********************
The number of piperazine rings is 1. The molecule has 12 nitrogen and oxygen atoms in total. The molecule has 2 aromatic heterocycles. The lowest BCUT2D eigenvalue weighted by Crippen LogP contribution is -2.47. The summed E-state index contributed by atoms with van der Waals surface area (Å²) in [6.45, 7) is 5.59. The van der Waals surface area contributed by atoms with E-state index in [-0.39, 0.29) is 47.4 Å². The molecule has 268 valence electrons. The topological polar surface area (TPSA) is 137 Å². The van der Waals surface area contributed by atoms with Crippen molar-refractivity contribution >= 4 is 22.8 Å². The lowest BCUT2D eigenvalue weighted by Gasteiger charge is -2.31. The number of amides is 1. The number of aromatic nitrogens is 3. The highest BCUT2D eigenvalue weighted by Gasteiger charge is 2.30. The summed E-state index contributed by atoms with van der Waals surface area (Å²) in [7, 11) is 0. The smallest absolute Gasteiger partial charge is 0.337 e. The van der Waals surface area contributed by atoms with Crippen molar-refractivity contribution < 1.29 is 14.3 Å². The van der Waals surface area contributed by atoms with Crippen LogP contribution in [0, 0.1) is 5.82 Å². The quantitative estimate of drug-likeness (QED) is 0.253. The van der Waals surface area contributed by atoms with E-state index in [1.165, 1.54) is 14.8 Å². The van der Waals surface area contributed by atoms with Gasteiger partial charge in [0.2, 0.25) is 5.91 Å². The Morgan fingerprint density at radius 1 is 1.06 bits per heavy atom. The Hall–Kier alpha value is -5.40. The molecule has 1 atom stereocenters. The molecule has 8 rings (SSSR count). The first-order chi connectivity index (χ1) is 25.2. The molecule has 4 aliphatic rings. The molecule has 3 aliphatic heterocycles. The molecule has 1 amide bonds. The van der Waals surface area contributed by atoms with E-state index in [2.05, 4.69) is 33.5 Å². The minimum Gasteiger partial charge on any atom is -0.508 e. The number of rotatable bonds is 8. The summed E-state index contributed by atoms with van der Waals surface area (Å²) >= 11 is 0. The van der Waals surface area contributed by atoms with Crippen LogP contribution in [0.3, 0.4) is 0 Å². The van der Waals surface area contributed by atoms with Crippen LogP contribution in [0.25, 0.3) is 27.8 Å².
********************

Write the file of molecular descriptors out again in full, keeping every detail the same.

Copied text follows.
The number of piperazine rings is 1. The molecule has 12 nitrogen and oxygen atoms in total. The molecule has 2 aromatic heterocycles. The lowest BCUT2D eigenvalue weighted by Crippen LogP contribution is -2.47. The summed E-state index contributed by atoms with van der Waals surface area (Å²) in [6.45, 7) is 5.59. The van der Waals surface area contributed by atoms with E-state index in [-0.39, 0.29) is 47.4 Å². The molecule has 268 valence electrons. The topological polar surface area (TPSA) is 137 Å². The van der Waals surface area contributed by atoms with Crippen molar-refractivity contribution >= 4 is 22.8 Å². The lowest BCUT2D eigenvalue weighted by Gasteiger charge is -2.31. The number of amides is 1. The number of aromatic nitrogens is 3. The highest BCUT2D eigenvalue weighted by Gasteiger charge is 2.30. The summed E-state index contributed by atoms with van der Waals surface area (Å²) in [7, 11) is 0. The smallest absolute Gasteiger partial charge is 0.337 e. The van der Waals surface area contributed by atoms with Crippen molar-refractivity contribution < 1.29 is 14.3 Å². The van der Waals surface area contributed by atoms with Crippen LogP contribution in [0, 0.1) is 5.82 Å². The quantitative estimate of drug-likeness (QED) is 0.253. The van der Waals surface area contributed by atoms with E-state index in [1.165, 1.54) is 14.8 Å². The van der Waals surface area contributed by atoms with Gasteiger partial charge in [0.2, 0.25) is 5.91 Å². The Morgan fingerprint density at radius 1 is 1.06 bits per heavy atom. The Hall–Kier alpha value is -5.40. The molecule has 1 atom stereocenters. The molecule has 8 rings (SSSR count). The first-order chi connectivity index (χ1) is 25.2. The molecule has 4 aliphatic rings. The molecule has 3 aliphatic heterocycles. The molecule has 1 amide bonds. The van der Waals surface area contributed by atoms with E-state index in [2.05, 4.69) is 33.5 Å². The minimum Gasteiger partial charge on any atom is -0.508 e. The number of rotatable bonds is 8. The summed E-state index contributed by atoms with van der Waals surface area (Å²) >= 11 is 0. The van der Waals surface area contributed by atoms with Crippen LogP contribution in [0.3, 0.4) is 0 Å². The van der Waals surface area contributed by atoms with Crippen LogP contribution in [0.25, 0.3) is 27.8 Å².